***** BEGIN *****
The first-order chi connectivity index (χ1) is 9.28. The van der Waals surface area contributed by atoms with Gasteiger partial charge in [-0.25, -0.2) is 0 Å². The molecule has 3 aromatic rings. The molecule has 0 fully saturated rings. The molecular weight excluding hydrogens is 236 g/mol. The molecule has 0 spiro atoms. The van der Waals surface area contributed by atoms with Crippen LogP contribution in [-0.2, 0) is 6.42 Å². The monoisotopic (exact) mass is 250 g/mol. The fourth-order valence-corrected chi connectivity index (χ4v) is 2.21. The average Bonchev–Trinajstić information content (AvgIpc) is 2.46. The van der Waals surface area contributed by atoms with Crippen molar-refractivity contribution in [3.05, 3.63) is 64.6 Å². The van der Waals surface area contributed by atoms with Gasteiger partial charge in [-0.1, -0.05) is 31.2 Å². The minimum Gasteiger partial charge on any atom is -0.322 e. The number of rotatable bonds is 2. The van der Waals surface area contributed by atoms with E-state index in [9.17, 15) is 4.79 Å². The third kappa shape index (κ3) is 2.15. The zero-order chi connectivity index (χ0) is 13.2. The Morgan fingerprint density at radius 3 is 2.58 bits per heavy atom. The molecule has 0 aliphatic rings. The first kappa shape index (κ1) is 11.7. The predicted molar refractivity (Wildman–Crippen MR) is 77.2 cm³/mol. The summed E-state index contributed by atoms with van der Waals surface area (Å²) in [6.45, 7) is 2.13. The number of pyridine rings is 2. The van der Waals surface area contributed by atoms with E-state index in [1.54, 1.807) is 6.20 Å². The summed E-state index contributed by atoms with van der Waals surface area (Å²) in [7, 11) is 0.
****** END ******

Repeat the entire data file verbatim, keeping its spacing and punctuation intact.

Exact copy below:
The first-order chi connectivity index (χ1) is 9.28. The van der Waals surface area contributed by atoms with Gasteiger partial charge in [-0.25, -0.2) is 0 Å². The molecule has 3 aromatic rings. The molecule has 0 fully saturated rings. The molecular weight excluding hydrogens is 236 g/mol. The molecule has 0 spiro atoms. The van der Waals surface area contributed by atoms with Crippen LogP contribution in [-0.2, 0) is 6.42 Å². The monoisotopic (exact) mass is 250 g/mol. The fourth-order valence-corrected chi connectivity index (χ4v) is 2.21. The average Bonchev–Trinajstić information content (AvgIpc) is 2.46. The van der Waals surface area contributed by atoms with Crippen molar-refractivity contribution in [3.05, 3.63) is 64.6 Å². The van der Waals surface area contributed by atoms with Gasteiger partial charge in [-0.1, -0.05) is 31.2 Å². The minimum Gasteiger partial charge on any atom is -0.322 e. The number of rotatable bonds is 2. The van der Waals surface area contributed by atoms with E-state index in [9.17, 15) is 4.79 Å². The third kappa shape index (κ3) is 2.15. The zero-order chi connectivity index (χ0) is 13.2. The Morgan fingerprint density at radius 3 is 2.58 bits per heavy atom. The molecule has 0 aliphatic rings. The first kappa shape index (κ1) is 11.7. The predicted molar refractivity (Wildman–Crippen MR) is 77.2 cm³/mol. The summed E-state index contributed by atoms with van der Waals surface area (Å²) in [6.45, 7) is 2.13. The number of pyridine rings is 2. The van der Waals surface area contributed by atoms with E-state index in [1.54, 1.807) is 6.20 Å². The summed E-state index contributed by atoms with van der Waals surface area (Å²) in [7, 11) is 0.